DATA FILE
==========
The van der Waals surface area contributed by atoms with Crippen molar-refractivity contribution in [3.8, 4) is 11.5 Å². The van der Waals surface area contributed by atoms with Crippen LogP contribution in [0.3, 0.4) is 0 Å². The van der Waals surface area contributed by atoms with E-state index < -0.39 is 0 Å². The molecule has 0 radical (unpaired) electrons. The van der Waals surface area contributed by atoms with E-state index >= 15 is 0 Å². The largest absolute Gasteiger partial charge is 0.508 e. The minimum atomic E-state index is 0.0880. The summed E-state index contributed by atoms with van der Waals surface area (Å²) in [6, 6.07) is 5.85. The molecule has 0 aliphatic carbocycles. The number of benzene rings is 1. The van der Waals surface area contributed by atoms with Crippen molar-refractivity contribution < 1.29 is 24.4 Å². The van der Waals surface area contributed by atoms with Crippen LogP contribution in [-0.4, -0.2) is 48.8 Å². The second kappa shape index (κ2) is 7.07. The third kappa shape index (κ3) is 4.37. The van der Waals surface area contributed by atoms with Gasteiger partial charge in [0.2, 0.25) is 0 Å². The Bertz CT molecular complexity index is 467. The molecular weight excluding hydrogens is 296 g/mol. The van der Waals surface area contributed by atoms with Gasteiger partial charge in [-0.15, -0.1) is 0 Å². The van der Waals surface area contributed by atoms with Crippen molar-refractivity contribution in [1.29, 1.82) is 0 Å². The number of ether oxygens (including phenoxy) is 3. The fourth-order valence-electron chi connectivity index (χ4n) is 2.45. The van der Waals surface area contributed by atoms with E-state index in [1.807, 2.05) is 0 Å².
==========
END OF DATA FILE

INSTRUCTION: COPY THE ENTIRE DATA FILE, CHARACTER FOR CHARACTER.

The van der Waals surface area contributed by atoms with Crippen molar-refractivity contribution in [3.8, 4) is 11.5 Å². The van der Waals surface area contributed by atoms with Crippen LogP contribution in [0.3, 0.4) is 0 Å². The van der Waals surface area contributed by atoms with E-state index < -0.39 is 0 Å². The molecule has 0 radical (unpaired) electrons. The van der Waals surface area contributed by atoms with E-state index >= 15 is 0 Å². The largest absolute Gasteiger partial charge is 0.508 e. The minimum atomic E-state index is 0.0880. The summed E-state index contributed by atoms with van der Waals surface area (Å²) in [6, 6.07) is 5.85. The molecule has 0 aliphatic carbocycles. The number of benzene rings is 1. The van der Waals surface area contributed by atoms with Crippen molar-refractivity contribution < 1.29 is 24.4 Å². The van der Waals surface area contributed by atoms with Crippen LogP contribution in [-0.4, -0.2) is 48.8 Å². The second kappa shape index (κ2) is 7.07. The third kappa shape index (κ3) is 4.37. The van der Waals surface area contributed by atoms with Gasteiger partial charge in [0.2, 0.25) is 0 Å². The Bertz CT molecular complexity index is 467. The molecular weight excluding hydrogens is 296 g/mol. The van der Waals surface area contributed by atoms with Gasteiger partial charge in [-0.15, -0.1) is 0 Å². The van der Waals surface area contributed by atoms with Crippen molar-refractivity contribution in [1.29, 1.82) is 0 Å². The number of ether oxygens (including phenoxy) is 3. The fourth-order valence-electron chi connectivity index (χ4n) is 2.45. The van der Waals surface area contributed by atoms with E-state index in [1.807, 2.05) is 0 Å².